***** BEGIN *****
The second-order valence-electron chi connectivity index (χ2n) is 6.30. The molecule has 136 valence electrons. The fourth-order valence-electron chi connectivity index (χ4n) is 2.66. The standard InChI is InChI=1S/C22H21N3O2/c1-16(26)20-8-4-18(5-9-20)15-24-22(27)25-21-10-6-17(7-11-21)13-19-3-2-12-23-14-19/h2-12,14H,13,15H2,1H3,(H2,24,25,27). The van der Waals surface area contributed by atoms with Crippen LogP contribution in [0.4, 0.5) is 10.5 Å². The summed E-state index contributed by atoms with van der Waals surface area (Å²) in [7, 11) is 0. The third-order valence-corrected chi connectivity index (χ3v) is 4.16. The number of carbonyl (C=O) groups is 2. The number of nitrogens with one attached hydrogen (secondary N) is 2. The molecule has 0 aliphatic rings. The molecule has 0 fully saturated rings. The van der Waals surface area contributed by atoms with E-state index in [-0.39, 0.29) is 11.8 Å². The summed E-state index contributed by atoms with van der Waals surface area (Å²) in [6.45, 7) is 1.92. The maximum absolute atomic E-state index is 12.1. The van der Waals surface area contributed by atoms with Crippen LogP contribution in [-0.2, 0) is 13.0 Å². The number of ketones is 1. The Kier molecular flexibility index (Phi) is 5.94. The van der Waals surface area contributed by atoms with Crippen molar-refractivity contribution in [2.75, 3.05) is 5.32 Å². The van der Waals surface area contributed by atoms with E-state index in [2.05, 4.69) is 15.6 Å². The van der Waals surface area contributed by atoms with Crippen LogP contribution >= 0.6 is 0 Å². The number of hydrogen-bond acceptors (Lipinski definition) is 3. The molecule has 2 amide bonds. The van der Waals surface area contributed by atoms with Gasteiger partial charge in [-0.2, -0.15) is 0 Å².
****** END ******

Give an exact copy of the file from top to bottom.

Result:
The second-order valence-electron chi connectivity index (χ2n) is 6.30. The molecule has 136 valence electrons. The fourth-order valence-electron chi connectivity index (χ4n) is 2.66. The standard InChI is InChI=1S/C22H21N3O2/c1-16(26)20-8-4-18(5-9-20)15-24-22(27)25-21-10-6-17(7-11-21)13-19-3-2-12-23-14-19/h2-12,14H,13,15H2,1H3,(H2,24,25,27). The van der Waals surface area contributed by atoms with Crippen LogP contribution in [0.4, 0.5) is 10.5 Å². The summed E-state index contributed by atoms with van der Waals surface area (Å²) in [7, 11) is 0. The third-order valence-corrected chi connectivity index (χ3v) is 4.16. The number of carbonyl (C=O) groups is 2. The number of nitrogens with one attached hydrogen (secondary N) is 2. The molecule has 0 aliphatic rings. The molecule has 0 fully saturated rings. The van der Waals surface area contributed by atoms with E-state index in [-0.39, 0.29) is 11.8 Å². The summed E-state index contributed by atoms with van der Waals surface area (Å²) in [6.45, 7) is 1.92. The maximum absolute atomic E-state index is 12.1. The van der Waals surface area contributed by atoms with Crippen LogP contribution in [-0.2, 0) is 13.0 Å². The number of ketones is 1. The Kier molecular flexibility index (Phi) is 5.94. The van der Waals surface area contributed by atoms with Crippen molar-refractivity contribution in [2.75, 3.05) is 5.32 Å². The van der Waals surface area contributed by atoms with E-state index in [2.05, 4.69) is 15.6 Å². The van der Waals surface area contributed by atoms with Crippen LogP contribution >= 0.6 is 0 Å². The number of hydrogen-bond acceptors (Lipinski definition) is 3. The molecule has 2 amide bonds. The van der Waals surface area contributed by atoms with Gasteiger partial charge in [-0.2, -0.15) is 0 Å².